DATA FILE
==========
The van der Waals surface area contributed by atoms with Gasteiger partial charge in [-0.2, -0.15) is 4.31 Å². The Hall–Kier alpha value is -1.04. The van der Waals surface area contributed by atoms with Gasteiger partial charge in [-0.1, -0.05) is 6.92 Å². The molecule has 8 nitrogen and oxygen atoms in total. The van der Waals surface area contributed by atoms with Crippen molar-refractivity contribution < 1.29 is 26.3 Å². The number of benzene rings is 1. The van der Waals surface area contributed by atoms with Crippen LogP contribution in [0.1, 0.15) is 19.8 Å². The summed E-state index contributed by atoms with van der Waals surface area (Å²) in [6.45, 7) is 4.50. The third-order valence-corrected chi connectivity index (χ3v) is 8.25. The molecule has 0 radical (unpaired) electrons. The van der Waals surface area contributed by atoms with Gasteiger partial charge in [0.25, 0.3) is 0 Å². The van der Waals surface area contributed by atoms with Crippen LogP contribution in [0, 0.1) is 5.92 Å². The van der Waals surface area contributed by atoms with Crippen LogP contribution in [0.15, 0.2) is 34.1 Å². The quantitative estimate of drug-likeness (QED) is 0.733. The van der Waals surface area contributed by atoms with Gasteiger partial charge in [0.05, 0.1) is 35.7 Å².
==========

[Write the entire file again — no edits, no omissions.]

The van der Waals surface area contributed by atoms with Gasteiger partial charge in [-0.2, -0.15) is 4.31 Å². The Hall–Kier alpha value is -1.04. The van der Waals surface area contributed by atoms with Gasteiger partial charge in [-0.1, -0.05) is 6.92 Å². The molecule has 8 nitrogen and oxygen atoms in total. The van der Waals surface area contributed by atoms with Crippen molar-refractivity contribution < 1.29 is 26.3 Å². The number of benzene rings is 1. The van der Waals surface area contributed by atoms with Crippen LogP contribution in [0.1, 0.15) is 19.8 Å². The summed E-state index contributed by atoms with van der Waals surface area (Å²) in [6.45, 7) is 4.50. The third-order valence-corrected chi connectivity index (χ3v) is 8.25. The molecule has 0 radical (unpaired) electrons. The van der Waals surface area contributed by atoms with Gasteiger partial charge in [0.25, 0.3) is 0 Å². The van der Waals surface area contributed by atoms with Crippen LogP contribution in [0, 0.1) is 5.92 Å². The van der Waals surface area contributed by atoms with Crippen LogP contribution in [0.15, 0.2) is 34.1 Å². The quantitative estimate of drug-likeness (QED) is 0.733. The van der Waals surface area contributed by atoms with Gasteiger partial charge in [0.05, 0.1) is 35.7 Å².